A woman who feared she was about to die after suffering devastating injuries in a car crash has paid tribute to the air ambulance crew who saved her life.
Mel Elmer and her husband Simon were heading to climb Ben Lomond in early 2023 when a crash with a black truck left her with serious injuries including a broken back.
The truck, which was driving on the wrong side of the road, smashed into the couple’s car just before the car park at the foot of the mountain.
The 45-year-old was left with seven broken ribs, a broken collar bone, a shattered right knee and a broken right ankle, which all required major surgery, on top of breaking her back in two places.
Mel was unable to move the front passenger seat as emergency services rushed to the scene to pull her from the wreckage.
Her husband was left unharmed but thanks to the Scottish Charity Air Ambulance (SCAA) she was transported to the Major Trauma Centre at Glasgow’s Queen Elizabeth University Hospital.
Paramedics managed to get her to hospital in just 13 minutes via the rescue helicopter.
She said: “People at the scene pulled me from the wreckage – afraid it might catch fire.
“I couldn’t breathe properly or move. They laid me on the ground and I remember thinking – this is it. It all ends here.
“There were voices all around me, asking my name, telling me an air ambulance was on its way. I didn’t think I was going to make it at that stage but I had a real sense of calm – a sense of the inevitable.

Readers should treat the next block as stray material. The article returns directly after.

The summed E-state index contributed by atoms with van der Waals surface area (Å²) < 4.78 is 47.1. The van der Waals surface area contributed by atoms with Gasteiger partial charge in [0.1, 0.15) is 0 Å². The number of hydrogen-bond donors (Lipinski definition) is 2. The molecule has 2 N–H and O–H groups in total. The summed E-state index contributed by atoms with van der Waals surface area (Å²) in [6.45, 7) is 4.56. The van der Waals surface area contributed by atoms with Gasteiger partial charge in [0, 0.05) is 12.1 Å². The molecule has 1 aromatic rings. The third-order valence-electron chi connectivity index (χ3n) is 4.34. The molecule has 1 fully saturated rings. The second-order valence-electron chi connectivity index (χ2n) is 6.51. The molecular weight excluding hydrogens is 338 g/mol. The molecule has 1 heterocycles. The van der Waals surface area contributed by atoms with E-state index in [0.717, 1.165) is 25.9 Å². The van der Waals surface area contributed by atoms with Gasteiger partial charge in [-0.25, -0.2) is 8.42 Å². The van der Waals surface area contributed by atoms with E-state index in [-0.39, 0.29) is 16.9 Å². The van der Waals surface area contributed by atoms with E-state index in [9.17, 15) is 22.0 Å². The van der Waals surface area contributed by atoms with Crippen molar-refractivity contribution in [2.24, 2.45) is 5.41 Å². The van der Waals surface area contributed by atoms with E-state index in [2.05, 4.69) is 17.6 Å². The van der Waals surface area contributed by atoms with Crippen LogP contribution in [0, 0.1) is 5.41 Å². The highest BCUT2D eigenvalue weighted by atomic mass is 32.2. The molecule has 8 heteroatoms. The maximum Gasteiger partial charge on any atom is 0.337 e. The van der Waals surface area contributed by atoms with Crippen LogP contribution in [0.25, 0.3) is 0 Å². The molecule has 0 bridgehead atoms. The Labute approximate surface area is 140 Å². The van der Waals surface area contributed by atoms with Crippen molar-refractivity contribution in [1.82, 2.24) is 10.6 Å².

“SCAA’s paramedics were amazing – so calm and reassuring. I felt I was in safe hands.
“I heard them saying they had to get me over a hedge and I was aware of being lifted over it and placed in the helicopter.
“SCAA paramedics never left my side – they were something professional and soothing to cling on to.
“I began to have hope – thanks to these guys I might just make it.”
Mel returned to work a year after the crash and was fit enough to climb another mountain.
“SCAA helped save my life when we crashed that day”, she added.
“When I saw that black truck filling the road in front of us there was no time to react – just a horrible, gut-wrenching sense of the inevitable.
“SCAA came at the darkest of times for me and made a truly awful situation so much better with their professionalism, expertise, speed and calming reassurance.
“They helped me fight – they brought me hope while carrying out their job spectacularly well.
“That amazing crew wrapped me in a sense of – ‘we’ve got you, we’ll get you through this, you’re going to be OK’.
“Now I understand how the charity works I realise what a privilege it was to have them attend me.
“Every time I see them flying now I wonder what sort of miracle they’re off to perform? They’re just amazing.”
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